Malilong: The P18B SRP Joint venture: legal questions

THE draft of the joint venture (JV) agreement on the P18 billion development of the old Kawit island into an integrated resort and casino complex has been referred to an ad hoc committee of the city council for study. The chairperson, JunJun Osmeña, is not a lawyer. Neither is the vice chairman, Margot Osmeña. But all the three members – Bebs Andales, Raymond Garcia and Joey Daluz – are and they are sure to go over the legal aspect of the agreement with a fine-tooth comb.

A lawyer friend cites four possible legal flashpoints that, unless addressed at the committee level, could spark heated debates when Mayor Tomas Osmeña’s request for authority to sign the agreement with the John Gokongwei conglomerate is finally brought to the council floor. This is what he said:

First, the planned development is prohibited. Kawit (or Cauit) Island was formerly reserved for quarantine and marine hospital services. However, in 2008 it was declared alienable and disposable by Presidential Proclamation No. 1505 to form part of the Cebu South Reclamation project. Consequently, its administration and ownership were transferred from the Department of Health (DOH) to the city government, subject to certain conditions.

To document the terms of the transfer, the DOH and the city entered into a Memorandum of Agreement (MOA). One of the salient provisions of the MOA was that the property can be used only for socio-commercial development. A casino and entertainment complex does not fall within that category since it is merely a place for recreation and enjoyment. It does not meet a societal need or address a societal problem.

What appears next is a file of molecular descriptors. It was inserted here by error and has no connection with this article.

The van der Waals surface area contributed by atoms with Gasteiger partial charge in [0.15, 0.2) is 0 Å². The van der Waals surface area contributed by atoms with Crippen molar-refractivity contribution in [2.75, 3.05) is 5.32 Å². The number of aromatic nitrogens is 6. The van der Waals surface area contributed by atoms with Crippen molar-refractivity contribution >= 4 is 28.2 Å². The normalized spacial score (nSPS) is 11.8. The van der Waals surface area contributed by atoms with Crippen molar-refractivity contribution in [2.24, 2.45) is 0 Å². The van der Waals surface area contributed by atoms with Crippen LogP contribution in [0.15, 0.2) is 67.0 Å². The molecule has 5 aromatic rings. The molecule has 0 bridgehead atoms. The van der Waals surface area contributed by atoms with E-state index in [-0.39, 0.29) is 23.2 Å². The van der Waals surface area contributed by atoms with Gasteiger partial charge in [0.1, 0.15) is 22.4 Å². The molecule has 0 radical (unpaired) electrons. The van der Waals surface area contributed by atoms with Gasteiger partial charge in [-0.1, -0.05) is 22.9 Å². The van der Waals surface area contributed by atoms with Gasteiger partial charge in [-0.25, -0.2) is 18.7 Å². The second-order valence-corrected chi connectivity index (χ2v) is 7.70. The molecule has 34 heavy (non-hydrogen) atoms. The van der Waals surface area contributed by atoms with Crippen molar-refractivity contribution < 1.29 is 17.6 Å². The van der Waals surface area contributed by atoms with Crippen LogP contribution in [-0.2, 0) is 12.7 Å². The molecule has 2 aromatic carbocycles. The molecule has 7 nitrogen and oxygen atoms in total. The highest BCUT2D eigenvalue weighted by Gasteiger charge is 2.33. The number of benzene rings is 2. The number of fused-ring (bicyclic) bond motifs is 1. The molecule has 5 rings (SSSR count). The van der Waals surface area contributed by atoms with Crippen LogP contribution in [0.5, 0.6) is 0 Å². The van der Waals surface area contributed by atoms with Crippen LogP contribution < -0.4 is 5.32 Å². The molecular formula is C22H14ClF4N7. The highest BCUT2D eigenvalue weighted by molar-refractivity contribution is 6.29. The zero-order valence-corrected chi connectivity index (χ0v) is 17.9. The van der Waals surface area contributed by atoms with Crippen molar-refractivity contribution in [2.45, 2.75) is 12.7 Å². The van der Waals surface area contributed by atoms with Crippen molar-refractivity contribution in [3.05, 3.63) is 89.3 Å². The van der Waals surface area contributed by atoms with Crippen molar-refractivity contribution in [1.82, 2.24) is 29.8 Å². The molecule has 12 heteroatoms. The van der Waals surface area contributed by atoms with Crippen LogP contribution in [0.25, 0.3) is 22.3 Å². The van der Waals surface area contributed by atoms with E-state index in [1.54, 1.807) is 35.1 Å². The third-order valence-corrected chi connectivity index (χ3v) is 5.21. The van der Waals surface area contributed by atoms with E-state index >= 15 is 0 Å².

Besides, there is nothing in the draft JV that says that the project shall be part of the SRP as required under Proclamation 1505 and Special Patent No. 3755. To meet this requirement, it is necessary to show a master plan and the basis for including a resort and a casino in the SRP.

Second, the DOH-Cebu City MOA specifies that taxes from income from the development of the island should be given to a charity chosen by the DOH. The city cannot therefore grant tax exemptions, as proposed in the draft JV, to the joint venture without violating the MOA.

Third, under Special Patent No. 3755, all other income that the city will earn from the development of the island shall be used exclusively for health purposes. The proposed joint venture agreement has omitted this.

Fourth, the Right of First Refusal provision of the JV agreement violates the bidding-competitive challenge requirements for Public Private Partnership projects. The project is a horizontal development and yet, the draft JV grants a right of first refusal to the Gokongwei group for the reclamation of the areas adjacent to the project. Reclamation is an entirely different field from horizontal development requiring a different set of skills and experience.

I repeat that all the above arguments are not mine. I am only quoting from an email sent to me by a lawyer who is apparently very familiar with the history of Kawit Island and the SRP. If anyone has a contrary opinion, I will gladly print it in this space.

Or maybe he can bring it directly to the city council’s ad hoc committee which has scheduled three days of public hearing starting tomorrow at 1 p.m. at the SP Caucus Room. The first day is reserved for the financial aspect, the second (March 23), technical and the third (April 4), legal.
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